Population level of unmet need for mental healthcare in Europe

J. Alonso*, M. Codony, V. Kovess, M. C. Angermeyer, S. J. Katz, J. M. Haro, G. De Girolamo, Ron de Graaf, K. Demyttenaere, G. Vilagut, Josue Almansa, J. Pierre Lepine, T. S. Brugha

*Corresponding author for this work

Research output: Contribution to journalArticleAcademicpeer-review

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Abstract

Background The high prevalence of mental disorders has fuelled controversy about the need for mental health services

Aims To estimate unmet need for mental healthcare at the population level in Europe.

Method As part of the European Study of Epidemiology of Mental Disorders (ESEMeD) project, a cross-sectional survey was conducted of representative samples of the adult general population of Belgium, France, Germany, Italy, The Netherlands and Spain (n=8796). Mental disorders were assessed with the Composite International Diagnostic Interview 3.0. Individuals with a 12-month mental disorder that was disabling or that had led to use of services in the previous 12 months were considered in need of care.

Results About six percent of the sample was defined as being in need of mental healthcare. Nearly half (48%) of these participants reported no formal healthcare use. In contrast, only 8% of the people with diabetes had reported no use of services for their physical condition. In total, 3.1% of the adult population had an unmet need for mental healthcare. About 13% of visits to formal health services were made by individuals without any mental morbidity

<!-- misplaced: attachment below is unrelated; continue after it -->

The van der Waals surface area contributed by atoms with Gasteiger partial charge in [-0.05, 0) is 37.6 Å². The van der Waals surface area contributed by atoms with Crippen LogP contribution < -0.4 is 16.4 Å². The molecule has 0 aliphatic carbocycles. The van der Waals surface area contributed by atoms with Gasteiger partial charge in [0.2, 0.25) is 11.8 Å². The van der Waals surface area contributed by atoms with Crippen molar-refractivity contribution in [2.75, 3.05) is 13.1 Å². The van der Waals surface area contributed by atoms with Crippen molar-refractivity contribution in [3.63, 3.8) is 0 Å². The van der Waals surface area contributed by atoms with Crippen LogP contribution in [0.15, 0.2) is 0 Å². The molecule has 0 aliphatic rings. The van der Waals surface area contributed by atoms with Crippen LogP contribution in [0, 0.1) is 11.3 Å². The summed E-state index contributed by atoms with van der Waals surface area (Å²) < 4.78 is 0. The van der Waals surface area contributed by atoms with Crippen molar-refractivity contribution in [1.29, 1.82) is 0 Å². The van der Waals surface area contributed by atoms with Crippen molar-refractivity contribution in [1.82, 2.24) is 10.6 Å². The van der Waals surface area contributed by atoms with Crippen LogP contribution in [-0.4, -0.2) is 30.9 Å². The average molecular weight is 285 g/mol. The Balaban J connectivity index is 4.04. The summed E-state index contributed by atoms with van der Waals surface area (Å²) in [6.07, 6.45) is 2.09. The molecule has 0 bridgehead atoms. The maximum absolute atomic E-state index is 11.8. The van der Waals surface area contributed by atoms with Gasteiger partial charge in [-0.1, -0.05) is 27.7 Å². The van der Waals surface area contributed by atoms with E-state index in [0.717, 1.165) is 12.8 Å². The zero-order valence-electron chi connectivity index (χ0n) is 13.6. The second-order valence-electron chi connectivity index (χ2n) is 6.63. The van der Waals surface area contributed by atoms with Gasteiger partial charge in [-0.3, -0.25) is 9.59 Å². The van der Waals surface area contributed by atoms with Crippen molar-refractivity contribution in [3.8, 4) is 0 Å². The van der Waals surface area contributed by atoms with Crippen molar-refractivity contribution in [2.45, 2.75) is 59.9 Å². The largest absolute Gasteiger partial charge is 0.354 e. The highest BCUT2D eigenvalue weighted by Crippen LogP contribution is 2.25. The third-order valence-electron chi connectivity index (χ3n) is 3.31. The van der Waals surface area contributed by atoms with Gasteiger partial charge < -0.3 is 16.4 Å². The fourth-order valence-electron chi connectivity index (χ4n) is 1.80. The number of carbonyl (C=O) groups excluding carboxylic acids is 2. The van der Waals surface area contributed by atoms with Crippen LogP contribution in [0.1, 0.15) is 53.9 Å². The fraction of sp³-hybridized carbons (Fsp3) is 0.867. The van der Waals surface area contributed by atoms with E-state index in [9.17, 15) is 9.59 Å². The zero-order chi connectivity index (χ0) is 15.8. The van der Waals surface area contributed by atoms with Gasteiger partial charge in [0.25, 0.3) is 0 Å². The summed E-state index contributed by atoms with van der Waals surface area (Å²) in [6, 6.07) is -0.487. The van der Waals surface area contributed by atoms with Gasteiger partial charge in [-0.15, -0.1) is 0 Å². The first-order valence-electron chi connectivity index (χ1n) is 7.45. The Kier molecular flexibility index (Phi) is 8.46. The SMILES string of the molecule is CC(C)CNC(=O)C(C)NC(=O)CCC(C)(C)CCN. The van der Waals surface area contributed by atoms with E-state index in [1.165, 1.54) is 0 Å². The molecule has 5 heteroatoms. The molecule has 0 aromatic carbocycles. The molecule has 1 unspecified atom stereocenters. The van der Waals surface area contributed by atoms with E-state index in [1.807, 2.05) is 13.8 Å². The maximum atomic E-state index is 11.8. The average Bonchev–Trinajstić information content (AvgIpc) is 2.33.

Conclusions There is a high unmet need for mental care in Europe, which may not be eliminated simply by reallocating existing healthcare resources.

Original languageEnglish
Pages (from-to)299-306
Number of pages8
JournalThe British Journal of Psychiatry
Volume190
DOIs
Publication statusPublished - Apr-2007
Externally publishedYes

Keywords

  • DIAGNOSTIC INTERVIEW CIDI
  • UNITED-STATES
  • PSYCHIATRIC-MORBIDITY
  • DISORDERS
  • PREVALENCE
  • SERVICE
  • ORGANIZATION
  • EPIDEMIOLOGY
  • COMORBIDITY
  • RELIABILITY

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